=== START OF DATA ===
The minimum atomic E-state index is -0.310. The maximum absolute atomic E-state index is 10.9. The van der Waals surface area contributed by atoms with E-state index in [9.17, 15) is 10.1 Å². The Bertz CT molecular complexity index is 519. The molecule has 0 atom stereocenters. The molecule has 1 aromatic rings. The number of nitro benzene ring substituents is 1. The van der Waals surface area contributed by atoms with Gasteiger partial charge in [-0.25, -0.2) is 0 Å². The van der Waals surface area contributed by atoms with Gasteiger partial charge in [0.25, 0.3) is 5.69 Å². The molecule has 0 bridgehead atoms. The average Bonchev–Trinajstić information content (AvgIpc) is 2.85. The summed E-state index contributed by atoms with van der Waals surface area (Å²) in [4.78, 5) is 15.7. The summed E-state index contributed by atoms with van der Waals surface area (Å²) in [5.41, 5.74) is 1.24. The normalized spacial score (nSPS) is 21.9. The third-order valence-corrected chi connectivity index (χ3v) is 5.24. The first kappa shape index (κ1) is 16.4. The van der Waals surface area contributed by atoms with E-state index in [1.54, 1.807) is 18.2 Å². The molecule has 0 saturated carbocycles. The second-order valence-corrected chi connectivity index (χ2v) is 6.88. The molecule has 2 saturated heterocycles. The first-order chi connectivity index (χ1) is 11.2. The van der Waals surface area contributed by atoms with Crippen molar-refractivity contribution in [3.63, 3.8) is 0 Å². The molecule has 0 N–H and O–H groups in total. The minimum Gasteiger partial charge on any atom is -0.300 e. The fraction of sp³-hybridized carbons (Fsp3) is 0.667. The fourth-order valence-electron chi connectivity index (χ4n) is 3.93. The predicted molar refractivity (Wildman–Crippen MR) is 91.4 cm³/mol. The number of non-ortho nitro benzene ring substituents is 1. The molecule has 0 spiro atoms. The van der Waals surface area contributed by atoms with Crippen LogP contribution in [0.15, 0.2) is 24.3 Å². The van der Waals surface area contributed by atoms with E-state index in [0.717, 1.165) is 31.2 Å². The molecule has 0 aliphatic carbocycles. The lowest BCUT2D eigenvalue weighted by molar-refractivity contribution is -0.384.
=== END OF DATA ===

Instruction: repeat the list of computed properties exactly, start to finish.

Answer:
The minimum atomic E-state index is -0.310. The maximum absolute atomic E-state index is 10.9. The van der Waals surface area contributed by atoms with E-state index in [9.17, 15) is 10.1 Å². The Bertz CT molecular complexity index is 519. The molecule has 0 atom stereocenters. The molecule has 1 aromatic rings. The number of nitro benzene ring substituents is 1. The van der Waals surface area contributed by atoms with Gasteiger partial charge in [-0.25, -0.2) is 0 Å². The van der Waals surface area contributed by atoms with Gasteiger partial charge in [0.25, 0.3) is 5.69 Å². The molecule has 0 bridgehead atoms. The average Bonchev–Trinajstić information content (AvgIpc) is 2.85. The summed E-state index contributed by atoms with van der Waals surface area (Å²) in [4.78, 5) is 15.7. The summed E-state index contributed by atoms with van der Waals surface area (Å²) in [5.41, 5.74) is 1.24. The normalized spacial score (nSPS) is 21.9. The third-order valence-corrected chi connectivity index (χ3v) is 5.24. The first kappa shape index (κ1) is 16.4. The van der Waals surface area contributed by atoms with E-state index in [1.54, 1.807) is 18.2 Å². The molecule has 0 saturated carbocycles. The second-order valence-corrected chi connectivity index (χ2v) is 6.88. The molecule has 2 saturated heterocycles. The first-order chi connectivity index (χ1) is 11.2. The van der Waals surface area contributed by atoms with Crippen molar-refractivity contribution in [3.63, 3.8) is 0 Å². The molecule has 0 N–H and O–H groups in total. The minimum Gasteiger partial charge on any atom is -0.300 e. The fraction of sp³-hybridized carbons (Fsp3) is 0.667. The fourth-order valence-electron chi connectivity index (χ4n) is 3.93. The predicted molar refractivity (Wildman–Crippen MR) is 91.4 cm³/mol. The number of non-ortho nitro benzene ring substituents is 1. The molecule has 0 spiro atoms. The van der Waals surface area contributed by atoms with Crippen LogP contribution in [0.15, 0.2) is 24.3 Å². The van der Waals surface area contributed by atoms with E-state index in [0.717, 1.165) is 31.2 Å². The molecule has 0 aliphatic carbocycles. The lowest BCUT2D eigenvalue weighted by molar-refractivity contribution is -0.384.